Together, for all time
New Englefield Green memorial to contain names of all those lost in conflict
PLANS are in place for Englefield Green’s new war memorial to be opened next week.
Seven granite columns that will form the memorial have been installed at St Jude’s Church ready for the dedication ceremony next Friday (July 15) – the date of the first village soldier to fall, Ernest Edward Field, who died during the Battle of the Somme.
The Lodge Brothers masons and inscription team have been on site installing the columns, which vary in height between 2m to 1.2m and weigh between 550kgs to 350kgs.
The ceremony, to be held from 10.30am, will be attended by the Lord Lieutenant of Surrey, Michael More-Molyneux as well as an Australian representative for Henry Street, the first village son to be killed in the First World War, who served in the Australian Navy and died while involved in an attack in Papua New Guinea.
Once unveiled it will be the first time all the names will have been seen together since they were listed in the local newspaper in 1917 as Englefield Green men who were ‘doing their bit’. At that time, 329 names were listed as serving from the village, and of that number 117 died.
The idea for the project started in November 2013, to uncover the names of the ‘village sons’ who died in conflict, and their stories.
In total, 117 men have been remembered as part of the memorial from the First World War, 39 from the Second World War – four of whom were civilians – and one from conflicts.
The latter of the names is that of Royal Marine Ben Reddy, who died in March 2007 in Afghanistan.
Ben’s family live in Windsor Great Park as his father Phil Reddy works for the Crown Estate and grew up in Englefield Green.
It was only when Mr Reddy went along to help with the construction of the memorial on behalf of the estate that the connection was made.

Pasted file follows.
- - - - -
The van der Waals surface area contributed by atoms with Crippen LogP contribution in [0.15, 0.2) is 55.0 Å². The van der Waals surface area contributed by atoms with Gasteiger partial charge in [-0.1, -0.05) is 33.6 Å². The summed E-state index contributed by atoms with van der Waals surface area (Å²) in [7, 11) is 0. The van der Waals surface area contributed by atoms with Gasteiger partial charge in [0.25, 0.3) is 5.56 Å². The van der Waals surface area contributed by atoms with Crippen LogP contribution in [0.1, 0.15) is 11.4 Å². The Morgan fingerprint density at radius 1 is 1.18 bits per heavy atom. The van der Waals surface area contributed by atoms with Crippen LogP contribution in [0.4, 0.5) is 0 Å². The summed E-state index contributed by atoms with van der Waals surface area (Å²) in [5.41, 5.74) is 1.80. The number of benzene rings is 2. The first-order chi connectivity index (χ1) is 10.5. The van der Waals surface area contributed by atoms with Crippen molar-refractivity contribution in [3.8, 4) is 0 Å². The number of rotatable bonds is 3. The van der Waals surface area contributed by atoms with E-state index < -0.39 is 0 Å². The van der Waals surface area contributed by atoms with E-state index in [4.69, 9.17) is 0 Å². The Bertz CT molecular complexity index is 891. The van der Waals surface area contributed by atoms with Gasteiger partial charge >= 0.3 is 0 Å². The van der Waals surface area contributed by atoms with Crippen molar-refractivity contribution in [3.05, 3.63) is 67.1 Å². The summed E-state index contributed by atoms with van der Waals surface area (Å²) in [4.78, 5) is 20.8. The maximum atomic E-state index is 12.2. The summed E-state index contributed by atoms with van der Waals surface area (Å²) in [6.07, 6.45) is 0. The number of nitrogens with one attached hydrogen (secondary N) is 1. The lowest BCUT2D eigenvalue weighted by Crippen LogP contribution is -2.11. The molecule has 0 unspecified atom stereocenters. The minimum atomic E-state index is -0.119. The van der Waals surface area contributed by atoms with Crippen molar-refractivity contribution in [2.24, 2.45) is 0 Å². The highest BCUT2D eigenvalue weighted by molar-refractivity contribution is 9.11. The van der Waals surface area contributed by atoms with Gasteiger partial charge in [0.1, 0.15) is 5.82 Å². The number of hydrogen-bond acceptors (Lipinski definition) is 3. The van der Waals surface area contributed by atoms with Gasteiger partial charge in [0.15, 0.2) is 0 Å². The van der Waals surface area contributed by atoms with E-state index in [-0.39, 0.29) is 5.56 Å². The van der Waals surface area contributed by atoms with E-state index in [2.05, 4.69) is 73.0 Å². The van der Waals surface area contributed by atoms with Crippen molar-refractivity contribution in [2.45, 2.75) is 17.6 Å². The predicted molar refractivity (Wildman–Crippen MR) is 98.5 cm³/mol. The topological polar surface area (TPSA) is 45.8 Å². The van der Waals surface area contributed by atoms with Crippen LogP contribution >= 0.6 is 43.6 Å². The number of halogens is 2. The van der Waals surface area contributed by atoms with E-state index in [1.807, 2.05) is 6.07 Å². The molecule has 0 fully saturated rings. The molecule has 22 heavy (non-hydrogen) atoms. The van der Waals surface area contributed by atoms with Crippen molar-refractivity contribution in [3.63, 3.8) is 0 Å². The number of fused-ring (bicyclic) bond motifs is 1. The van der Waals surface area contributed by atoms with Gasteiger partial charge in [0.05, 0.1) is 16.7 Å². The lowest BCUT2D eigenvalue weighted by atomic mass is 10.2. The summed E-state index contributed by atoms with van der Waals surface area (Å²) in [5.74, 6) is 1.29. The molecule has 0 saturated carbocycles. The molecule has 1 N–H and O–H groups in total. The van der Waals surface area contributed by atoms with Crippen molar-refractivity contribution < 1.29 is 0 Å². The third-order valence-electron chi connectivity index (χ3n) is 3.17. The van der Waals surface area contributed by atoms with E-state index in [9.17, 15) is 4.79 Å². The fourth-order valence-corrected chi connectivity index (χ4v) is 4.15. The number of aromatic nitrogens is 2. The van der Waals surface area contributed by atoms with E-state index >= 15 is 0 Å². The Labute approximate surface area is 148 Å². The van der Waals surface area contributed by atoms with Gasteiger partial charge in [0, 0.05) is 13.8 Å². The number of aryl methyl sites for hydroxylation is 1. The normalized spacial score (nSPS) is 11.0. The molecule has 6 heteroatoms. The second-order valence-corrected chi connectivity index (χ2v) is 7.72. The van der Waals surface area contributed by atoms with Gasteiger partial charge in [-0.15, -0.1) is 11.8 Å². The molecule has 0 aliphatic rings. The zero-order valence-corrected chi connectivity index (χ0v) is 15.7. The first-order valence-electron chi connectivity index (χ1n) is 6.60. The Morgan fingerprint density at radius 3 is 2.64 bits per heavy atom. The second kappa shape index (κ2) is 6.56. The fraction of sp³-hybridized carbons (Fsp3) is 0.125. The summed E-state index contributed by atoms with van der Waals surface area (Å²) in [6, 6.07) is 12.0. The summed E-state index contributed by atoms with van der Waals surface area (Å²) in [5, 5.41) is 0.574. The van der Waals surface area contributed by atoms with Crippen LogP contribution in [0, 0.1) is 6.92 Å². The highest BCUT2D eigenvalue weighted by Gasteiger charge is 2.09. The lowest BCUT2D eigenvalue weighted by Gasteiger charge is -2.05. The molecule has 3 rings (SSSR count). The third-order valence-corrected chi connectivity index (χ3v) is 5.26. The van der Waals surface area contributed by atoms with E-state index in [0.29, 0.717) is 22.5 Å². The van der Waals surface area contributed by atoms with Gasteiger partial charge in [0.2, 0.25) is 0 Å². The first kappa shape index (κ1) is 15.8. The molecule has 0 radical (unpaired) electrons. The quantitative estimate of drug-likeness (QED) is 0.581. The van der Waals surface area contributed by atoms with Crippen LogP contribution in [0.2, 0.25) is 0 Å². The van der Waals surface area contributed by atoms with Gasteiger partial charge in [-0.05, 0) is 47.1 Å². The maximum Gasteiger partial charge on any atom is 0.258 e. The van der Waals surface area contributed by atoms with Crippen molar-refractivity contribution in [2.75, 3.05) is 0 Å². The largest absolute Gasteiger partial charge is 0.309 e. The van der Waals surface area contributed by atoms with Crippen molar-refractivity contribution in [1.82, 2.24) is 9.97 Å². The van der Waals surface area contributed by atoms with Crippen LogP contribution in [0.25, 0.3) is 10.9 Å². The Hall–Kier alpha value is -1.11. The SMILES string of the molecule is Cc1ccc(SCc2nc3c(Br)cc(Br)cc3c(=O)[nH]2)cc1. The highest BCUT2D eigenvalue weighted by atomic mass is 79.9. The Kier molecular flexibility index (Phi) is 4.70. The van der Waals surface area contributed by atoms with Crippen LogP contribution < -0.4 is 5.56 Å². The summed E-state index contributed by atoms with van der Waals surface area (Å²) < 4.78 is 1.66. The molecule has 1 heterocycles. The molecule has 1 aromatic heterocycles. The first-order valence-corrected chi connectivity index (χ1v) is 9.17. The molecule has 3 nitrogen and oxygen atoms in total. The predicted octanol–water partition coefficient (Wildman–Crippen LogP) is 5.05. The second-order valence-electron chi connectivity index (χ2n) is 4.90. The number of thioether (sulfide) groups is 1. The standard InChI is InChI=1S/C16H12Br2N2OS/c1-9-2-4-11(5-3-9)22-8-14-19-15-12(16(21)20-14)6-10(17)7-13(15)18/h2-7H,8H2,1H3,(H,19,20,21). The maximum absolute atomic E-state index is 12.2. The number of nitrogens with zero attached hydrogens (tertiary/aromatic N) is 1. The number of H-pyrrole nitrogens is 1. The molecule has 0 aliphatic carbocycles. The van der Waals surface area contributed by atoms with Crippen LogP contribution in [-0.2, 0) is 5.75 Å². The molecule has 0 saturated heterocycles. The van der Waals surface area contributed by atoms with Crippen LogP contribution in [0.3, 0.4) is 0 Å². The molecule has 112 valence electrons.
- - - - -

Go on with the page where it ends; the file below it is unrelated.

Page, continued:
Mr Reddy said: “I grew up more recent in Englefield Green. It was just by chance that I met John Scott when I was working on the memorial.
“I was really pleased that Ben will be on the memorial and a bit shocked. I think they should start adding names to all memorials for the latest conflicts. This is today’s generation, it’s their wars and they (memorials) need to be updated.
“If you don’t start putting them on the youngsters won’t relate to it.
“We need to keep the generation going so there’s a connection for them.”
Ben went to the School in Windsor Charters School Sunningdale.
Retired sergeant major John Scott, MBE, from Bond Street, researched the names and backgrounds of the men, using the Roll of Honour printed in the Surrey Herald in 1917, as well as the CWGC website and a wooden plaque in the Englefield Green Rifle Club. Mr Scott said: “Everything had gone okay in the run-up and everyone we have asked for help has answered that call. Royal and in
“The seven columns went into the ground on Monday (last week) and they have been wrapped up for protection.
“We had hoped to have laid turf a while ago but because of the weather we haven’t but it will hopefully all be completed come hell or high water.
“It hasn’t been long but it’s been a concentrated part of my life from November 2013 to two and a half years later.
“Everyone is welcome to come along on the dedication day.”
For more information visit villagesonsremembered.org.
Columns being put in place for the new Englefield Green war memorial. It is inscribed with the names of the village sons who died in various conflicts since the First World War.
Ben Reddy with his brother Jamie, mum Liz and dad Phil.
Ben Reddy, who died in Afghanistan in 2007.